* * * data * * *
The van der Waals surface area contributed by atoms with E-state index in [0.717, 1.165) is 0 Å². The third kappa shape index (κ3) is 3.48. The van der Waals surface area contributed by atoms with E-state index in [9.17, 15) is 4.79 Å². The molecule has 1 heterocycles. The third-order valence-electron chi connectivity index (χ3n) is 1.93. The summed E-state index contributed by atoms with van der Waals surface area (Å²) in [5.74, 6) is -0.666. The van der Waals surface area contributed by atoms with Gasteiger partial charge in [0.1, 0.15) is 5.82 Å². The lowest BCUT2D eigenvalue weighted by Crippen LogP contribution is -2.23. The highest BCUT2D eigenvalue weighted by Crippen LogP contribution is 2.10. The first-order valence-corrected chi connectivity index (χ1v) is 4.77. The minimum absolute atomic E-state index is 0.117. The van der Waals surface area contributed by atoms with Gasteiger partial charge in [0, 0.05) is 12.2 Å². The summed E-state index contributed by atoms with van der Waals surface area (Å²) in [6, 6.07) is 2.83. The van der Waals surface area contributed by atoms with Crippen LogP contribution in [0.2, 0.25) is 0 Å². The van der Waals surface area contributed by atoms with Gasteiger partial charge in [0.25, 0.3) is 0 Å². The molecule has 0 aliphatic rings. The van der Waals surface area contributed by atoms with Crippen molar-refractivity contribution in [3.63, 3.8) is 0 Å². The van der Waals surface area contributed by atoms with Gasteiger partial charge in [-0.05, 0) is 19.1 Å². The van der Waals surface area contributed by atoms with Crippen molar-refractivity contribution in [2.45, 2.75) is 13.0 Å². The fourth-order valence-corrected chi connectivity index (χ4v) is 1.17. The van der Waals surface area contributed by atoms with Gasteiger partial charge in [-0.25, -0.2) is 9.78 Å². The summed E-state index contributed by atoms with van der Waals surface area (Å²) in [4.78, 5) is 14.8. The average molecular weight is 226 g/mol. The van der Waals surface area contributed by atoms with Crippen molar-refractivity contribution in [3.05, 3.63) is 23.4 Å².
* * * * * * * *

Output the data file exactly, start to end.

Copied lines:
The van der Waals surface area contributed by atoms with E-state index in [0.717, 1.165) is 0 Å². The third kappa shape index (κ3) is 3.48. The van der Waals surface area contributed by atoms with E-state index in [9.17, 15) is 4.79 Å². The molecule has 1 heterocycles. The third-order valence-electron chi connectivity index (χ3n) is 1.93. The summed E-state index contributed by atoms with van der Waals surface area (Å²) in [5.74, 6) is -0.666. The van der Waals surface area contributed by atoms with Gasteiger partial charge in [0.1, 0.15) is 5.82 Å². The lowest BCUT2D eigenvalue weighted by Crippen LogP contribution is -2.23. The highest BCUT2D eigenvalue weighted by Crippen LogP contribution is 2.10. The first-order valence-corrected chi connectivity index (χ1v) is 4.77. The minimum absolute atomic E-state index is 0.117. The van der Waals surface area contributed by atoms with Gasteiger partial charge in [0, 0.05) is 12.2 Å². The summed E-state index contributed by atoms with van der Waals surface area (Å²) in [6, 6.07) is 2.83. The van der Waals surface area contributed by atoms with Crippen LogP contribution in [0.2, 0.25) is 0 Å². The van der Waals surface area contributed by atoms with Gasteiger partial charge in [0.25, 0.3) is 0 Å². The molecule has 0 aliphatic rings. The van der Waals surface area contributed by atoms with Crippen molar-refractivity contribution in [3.63, 3.8) is 0 Å². The van der Waals surface area contributed by atoms with Gasteiger partial charge in [-0.05, 0) is 19.1 Å². The van der Waals surface area contributed by atoms with Crippen molar-refractivity contribution in [2.45, 2.75) is 13.0 Å². The fourth-order valence-corrected chi connectivity index (χ4v) is 1.17. The van der Waals surface area contributed by atoms with Gasteiger partial charge in [-0.25, -0.2) is 9.78 Å². The summed E-state index contributed by atoms with van der Waals surface area (Å²) in [4.78, 5) is 14.8. The average molecular weight is 226 g/mol. The van der Waals surface area contributed by atoms with Crippen molar-refractivity contribution in [3.05, 3.63) is 23.4 Å².